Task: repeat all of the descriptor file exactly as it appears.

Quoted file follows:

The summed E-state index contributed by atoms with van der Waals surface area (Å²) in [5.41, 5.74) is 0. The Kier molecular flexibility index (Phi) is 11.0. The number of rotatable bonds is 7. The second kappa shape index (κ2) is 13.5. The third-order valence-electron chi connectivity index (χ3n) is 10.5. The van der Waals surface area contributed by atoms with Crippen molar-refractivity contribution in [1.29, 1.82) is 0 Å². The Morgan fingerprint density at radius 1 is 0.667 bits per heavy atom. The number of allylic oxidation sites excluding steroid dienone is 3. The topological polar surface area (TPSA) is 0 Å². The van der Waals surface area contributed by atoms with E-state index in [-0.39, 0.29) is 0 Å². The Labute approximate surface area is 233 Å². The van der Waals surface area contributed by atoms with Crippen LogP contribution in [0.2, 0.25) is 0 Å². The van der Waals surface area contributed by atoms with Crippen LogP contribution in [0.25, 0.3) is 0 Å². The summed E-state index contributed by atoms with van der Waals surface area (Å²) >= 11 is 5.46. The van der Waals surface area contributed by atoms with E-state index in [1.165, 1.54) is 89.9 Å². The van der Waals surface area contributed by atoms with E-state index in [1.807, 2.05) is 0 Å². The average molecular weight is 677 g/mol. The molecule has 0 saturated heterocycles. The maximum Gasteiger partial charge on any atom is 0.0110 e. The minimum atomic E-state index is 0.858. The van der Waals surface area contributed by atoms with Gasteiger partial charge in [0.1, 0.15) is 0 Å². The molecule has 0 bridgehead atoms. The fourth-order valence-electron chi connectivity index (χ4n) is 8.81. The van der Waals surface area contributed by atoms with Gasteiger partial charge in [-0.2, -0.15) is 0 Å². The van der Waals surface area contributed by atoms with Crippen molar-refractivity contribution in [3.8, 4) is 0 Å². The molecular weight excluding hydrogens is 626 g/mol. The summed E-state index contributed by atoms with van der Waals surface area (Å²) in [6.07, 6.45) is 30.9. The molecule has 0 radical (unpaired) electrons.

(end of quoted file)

The summed E-state index contributed by atoms with van der Waals surface area (Å²) in [5.41, 5.74) is 0. The Kier molecular flexibility index (Phi) is 11.0. The number of rotatable bonds is 7. The second kappa shape index (κ2) is 13.5. The third-order valence-electron chi connectivity index (χ3n) is 10.5. The van der Waals surface area contributed by atoms with Crippen molar-refractivity contribution in [1.29, 1.82) is 0 Å². The Morgan fingerprint density at radius 1 is 0.667 bits per heavy atom. The number of allylic oxidation sites excluding steroid dienone is 3. The topological polar surface area (TPSA) is 0 Å². The van der Waals surface area contributed by atoms with E-state index in [-0.39, 0.29) is 0 Å². The Labute approximate surface area is 233 Å². The van der Waals surface area contributed by atoms with Crippen LogP contribution in [0.2, 0.25) is 0 Å². The van der Waals surface area contributed by atoms with Crippen LogP contribution in [0.25, 0.3) is 0 Å². The summed E-state index contributed by atoms with van der Waals surface area (Å²) >= 11 is 5.46. The van der Waals surface area contributed by atoms with E-state index in [1.165, 1.54) is 89.9 Å². The van der Waals surface area contributed by atoms with E-state index in [1.807, 2.05) is 0 Å². The average molecular weight is 677 g/mol. The molecule has 0 saturated heterocycles. The maximum Gasteiger partial charge on any atom is 0.0110 e. The minimum atomic E-state index is 0.858. The van der Waals surface area contributed by atoms with Gasteiger partial charge in [0.1, 0.15) is 0 Å². The molecule has 0 bridgehead atoms. The fourth-order valence-electron chi connectivity index (χ4n) is 8.81. The van der Waals surface area contributed by atoms with Gasteiger partial charge in [-0.2, -0.15) is 0 Å². The van der Waals surface area contributed by atoms with Crippen molar-refractivity contribution in [3.8, 4) is 0 Å². The molecular weight excluding hydrogens is 626 g/mol. The summed E-state index contributed by atoms with van der Waals surface area (Å²) in [6.07, 6.45) is 30.9. The molecule has 0 radical (unpaired) electrons.